Richard Turner was the only son of Reverend Richard Turner, Vicar of Barnstaple, Devon, and Lydia Lucy, the daughter of Daniel Radford of Tavistock, Devon. He was born on 29th March 1896, and was sent to the school in 1910 as a King’s Scholar.
He played both cricket and football, representing the King’s Scholars as goalkeeper: he was described as doing “all that was necessary in goal, though at times rather slow in clearing”.
In the 1913 Latin play — the Andria — he played the role of Simo, and received the following review:
“The part offers such temptations to an actor to roar himself hoarse and the audience deaf, and Mr. R. R. Turner did neither of these things. He put some real emotion into Simo. His anger was the more credible, because restrained. He left himself plenty of scope within which to work up to the climax of indignation, with the result that he sustained the interest and kept his voice. Moreover his movements were easy, restful and dignified.”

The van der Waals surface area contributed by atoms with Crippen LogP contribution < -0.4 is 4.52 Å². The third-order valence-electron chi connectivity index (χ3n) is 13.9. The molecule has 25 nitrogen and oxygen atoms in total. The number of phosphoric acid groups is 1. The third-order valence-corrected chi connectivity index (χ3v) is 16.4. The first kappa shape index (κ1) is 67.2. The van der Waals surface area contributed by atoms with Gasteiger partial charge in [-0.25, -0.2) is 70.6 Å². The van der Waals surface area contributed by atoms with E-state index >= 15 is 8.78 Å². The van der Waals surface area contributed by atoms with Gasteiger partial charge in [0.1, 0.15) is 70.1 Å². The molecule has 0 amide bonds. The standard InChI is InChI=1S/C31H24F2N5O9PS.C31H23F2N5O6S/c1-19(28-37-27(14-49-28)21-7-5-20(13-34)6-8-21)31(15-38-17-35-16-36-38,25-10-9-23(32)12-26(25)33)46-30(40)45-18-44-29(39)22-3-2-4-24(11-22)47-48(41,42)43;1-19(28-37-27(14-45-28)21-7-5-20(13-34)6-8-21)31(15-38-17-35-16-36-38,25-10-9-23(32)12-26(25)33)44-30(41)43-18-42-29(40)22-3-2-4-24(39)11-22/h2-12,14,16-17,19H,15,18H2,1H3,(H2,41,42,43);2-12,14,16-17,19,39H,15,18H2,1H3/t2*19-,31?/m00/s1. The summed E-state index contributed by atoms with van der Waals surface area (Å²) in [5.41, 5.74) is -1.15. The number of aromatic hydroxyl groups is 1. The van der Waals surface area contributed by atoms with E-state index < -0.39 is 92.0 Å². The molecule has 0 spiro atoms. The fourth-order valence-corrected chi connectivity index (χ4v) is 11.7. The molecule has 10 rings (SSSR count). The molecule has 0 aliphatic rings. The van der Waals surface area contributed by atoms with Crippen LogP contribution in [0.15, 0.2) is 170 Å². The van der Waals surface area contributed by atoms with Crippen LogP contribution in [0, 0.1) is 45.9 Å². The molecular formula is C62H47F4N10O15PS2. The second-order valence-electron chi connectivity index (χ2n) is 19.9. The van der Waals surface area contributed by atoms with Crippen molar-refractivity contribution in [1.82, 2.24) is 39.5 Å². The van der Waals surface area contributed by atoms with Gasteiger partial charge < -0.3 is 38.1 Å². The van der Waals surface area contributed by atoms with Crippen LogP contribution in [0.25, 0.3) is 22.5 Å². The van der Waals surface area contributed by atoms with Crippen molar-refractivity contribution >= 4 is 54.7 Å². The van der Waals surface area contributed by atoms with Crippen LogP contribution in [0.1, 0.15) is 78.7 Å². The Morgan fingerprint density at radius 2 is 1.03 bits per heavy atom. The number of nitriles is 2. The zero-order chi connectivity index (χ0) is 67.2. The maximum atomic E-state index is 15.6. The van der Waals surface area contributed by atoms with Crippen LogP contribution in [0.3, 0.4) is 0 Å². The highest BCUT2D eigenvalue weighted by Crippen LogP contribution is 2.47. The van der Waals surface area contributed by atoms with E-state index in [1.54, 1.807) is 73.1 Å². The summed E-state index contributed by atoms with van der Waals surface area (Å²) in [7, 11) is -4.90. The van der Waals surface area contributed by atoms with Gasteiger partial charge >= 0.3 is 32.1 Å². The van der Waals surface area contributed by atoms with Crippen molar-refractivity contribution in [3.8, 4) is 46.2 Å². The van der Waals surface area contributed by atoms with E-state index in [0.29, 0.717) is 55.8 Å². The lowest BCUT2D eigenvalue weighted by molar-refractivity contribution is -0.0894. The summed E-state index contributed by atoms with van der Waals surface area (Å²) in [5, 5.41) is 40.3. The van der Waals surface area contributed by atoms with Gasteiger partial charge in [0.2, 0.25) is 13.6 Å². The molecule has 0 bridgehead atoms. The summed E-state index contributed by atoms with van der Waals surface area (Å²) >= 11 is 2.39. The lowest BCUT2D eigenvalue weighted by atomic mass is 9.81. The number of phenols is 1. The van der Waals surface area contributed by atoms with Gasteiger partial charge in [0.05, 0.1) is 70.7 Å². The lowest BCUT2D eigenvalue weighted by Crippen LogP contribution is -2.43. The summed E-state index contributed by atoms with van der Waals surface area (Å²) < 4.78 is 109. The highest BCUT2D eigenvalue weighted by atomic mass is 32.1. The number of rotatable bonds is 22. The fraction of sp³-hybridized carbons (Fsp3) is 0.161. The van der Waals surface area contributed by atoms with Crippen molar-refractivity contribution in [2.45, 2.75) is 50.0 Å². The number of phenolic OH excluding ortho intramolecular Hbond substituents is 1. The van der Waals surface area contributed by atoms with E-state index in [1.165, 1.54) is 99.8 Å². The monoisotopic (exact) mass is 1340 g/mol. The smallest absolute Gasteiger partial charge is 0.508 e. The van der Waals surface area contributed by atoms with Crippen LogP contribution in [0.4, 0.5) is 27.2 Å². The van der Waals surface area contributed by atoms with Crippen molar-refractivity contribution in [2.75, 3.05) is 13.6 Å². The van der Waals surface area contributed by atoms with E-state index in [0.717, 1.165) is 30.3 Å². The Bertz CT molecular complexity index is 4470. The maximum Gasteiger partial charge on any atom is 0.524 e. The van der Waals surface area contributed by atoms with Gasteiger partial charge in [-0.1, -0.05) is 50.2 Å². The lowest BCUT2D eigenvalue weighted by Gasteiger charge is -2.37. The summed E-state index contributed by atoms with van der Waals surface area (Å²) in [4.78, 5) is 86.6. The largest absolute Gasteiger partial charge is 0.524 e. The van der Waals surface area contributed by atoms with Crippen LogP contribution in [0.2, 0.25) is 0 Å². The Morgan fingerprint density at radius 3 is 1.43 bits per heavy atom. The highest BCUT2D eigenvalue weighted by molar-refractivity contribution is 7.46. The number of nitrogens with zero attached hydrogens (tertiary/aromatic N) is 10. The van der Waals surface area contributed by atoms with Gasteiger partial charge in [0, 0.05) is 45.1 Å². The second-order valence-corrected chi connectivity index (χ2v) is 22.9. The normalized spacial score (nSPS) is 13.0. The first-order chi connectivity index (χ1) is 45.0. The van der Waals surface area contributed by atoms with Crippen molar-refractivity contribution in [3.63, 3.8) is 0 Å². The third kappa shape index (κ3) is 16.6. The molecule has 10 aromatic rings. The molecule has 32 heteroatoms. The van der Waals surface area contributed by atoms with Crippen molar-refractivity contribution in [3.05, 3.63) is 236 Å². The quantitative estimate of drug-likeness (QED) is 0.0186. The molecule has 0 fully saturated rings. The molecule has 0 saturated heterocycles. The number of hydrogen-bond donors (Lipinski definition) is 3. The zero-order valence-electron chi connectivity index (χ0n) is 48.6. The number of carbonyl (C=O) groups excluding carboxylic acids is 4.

Richard was an accomplished writer; he was the winner of the 1914 Duke of Devonshire’s Essay Prize that was open to all Public Schools, and he also won the Gumbleton Prize for English Verse with his poem on Icarus.
He was involved in the Officer Training Corps and shooting, and was successful in the practical examination — Certificate A — in March 1914.
He was awarded the school’s Triplett Scholarship when he left the school in December 1914, and he went on as a scholar to New College, Oxford.
He enlisted as 2nd Lieutenant, 3rd (Reserve) Battalion Royal Sussex Regiment on the 20th January 1915, and was attached to the 12th (Service) Battalion Royal Sussex Regiment. He landed at Le Havre in March 1916, but was wounded on the 9th and 27th of April. He returned to the western front in December 1916. Richard was only 20 when he was killed in action near Vlamertinghe on 3rd February 1917.